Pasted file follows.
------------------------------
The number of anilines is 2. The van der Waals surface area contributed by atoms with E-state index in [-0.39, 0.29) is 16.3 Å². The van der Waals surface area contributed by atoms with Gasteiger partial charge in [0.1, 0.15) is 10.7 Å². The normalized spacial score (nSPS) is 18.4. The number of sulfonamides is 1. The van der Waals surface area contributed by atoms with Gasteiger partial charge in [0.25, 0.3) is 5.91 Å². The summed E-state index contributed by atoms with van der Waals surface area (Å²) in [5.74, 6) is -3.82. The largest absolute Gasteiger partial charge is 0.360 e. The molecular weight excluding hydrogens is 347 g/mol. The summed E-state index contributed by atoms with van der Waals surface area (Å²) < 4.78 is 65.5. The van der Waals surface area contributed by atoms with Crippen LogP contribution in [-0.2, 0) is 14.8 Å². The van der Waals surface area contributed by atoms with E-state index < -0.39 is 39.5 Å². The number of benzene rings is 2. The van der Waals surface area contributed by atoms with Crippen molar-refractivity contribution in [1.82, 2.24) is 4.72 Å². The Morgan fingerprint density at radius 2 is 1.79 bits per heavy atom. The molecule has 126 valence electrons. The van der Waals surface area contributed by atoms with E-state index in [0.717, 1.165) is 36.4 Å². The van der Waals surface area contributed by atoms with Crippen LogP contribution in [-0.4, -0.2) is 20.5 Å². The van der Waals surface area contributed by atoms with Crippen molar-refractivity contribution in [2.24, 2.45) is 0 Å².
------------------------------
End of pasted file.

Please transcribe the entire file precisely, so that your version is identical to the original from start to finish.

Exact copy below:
The number of anilines is 2. The van der Waals surface area contributed by atoms with E-state index in [-0.39, 0.29) is 16.3 Å². The van der Waals surface area contributed by atoms with Gasteiger partial charge in [0.1, 0.15) is 10.7 Å². The normalized spacial score (nSPS) is 18.4. The number of sulfonamides is 1. The van der Waals surface area contributed by atoms with Gasteiger partial charge in [0.25, 0.3) is 5.91 Å². The summed E-state index contributed by atoms with van der Waals surface area (Å²) in [5.74, 6) is -3.82. The largest absolute Gasteiger partial charge is 0.360 e. The molecular weight excluding hydrogens is 347 g/mol. The summed E-state index contributed by atoms with van der Waals surface area (Å²) < 4.78 is 65.5. The van der Waals surface area contributed by atoms with Crippen LogP contribution in [-0.2, 0) is 14.8 Å². The van der Waals surface area contributed by atoms with E-state index < -0.39 is 39.5 Å². The number of benzene rings is 2. The van der Waals surface area contributed by atoms with Crippen molar-refractivity contribution in [1.82, 2.24) is 4.72 Å². The Morgan fingerprint density at radius 2 is 1.79 bits per heavy atom. The molecule has 126 valence electrons. The van der Waals surface area contributed by atoms with E-state index in [0.717, 1.165) is 36.4 Å². The van der Waals surface area contributed by atoms with Crippen LogP contribution in [-0.4, -0.2) is 20.5 Å². The van der Waals surface area contributed by atoms with Crippen molar-refractivity contribution in [2.24, 2.45) is 0 Å².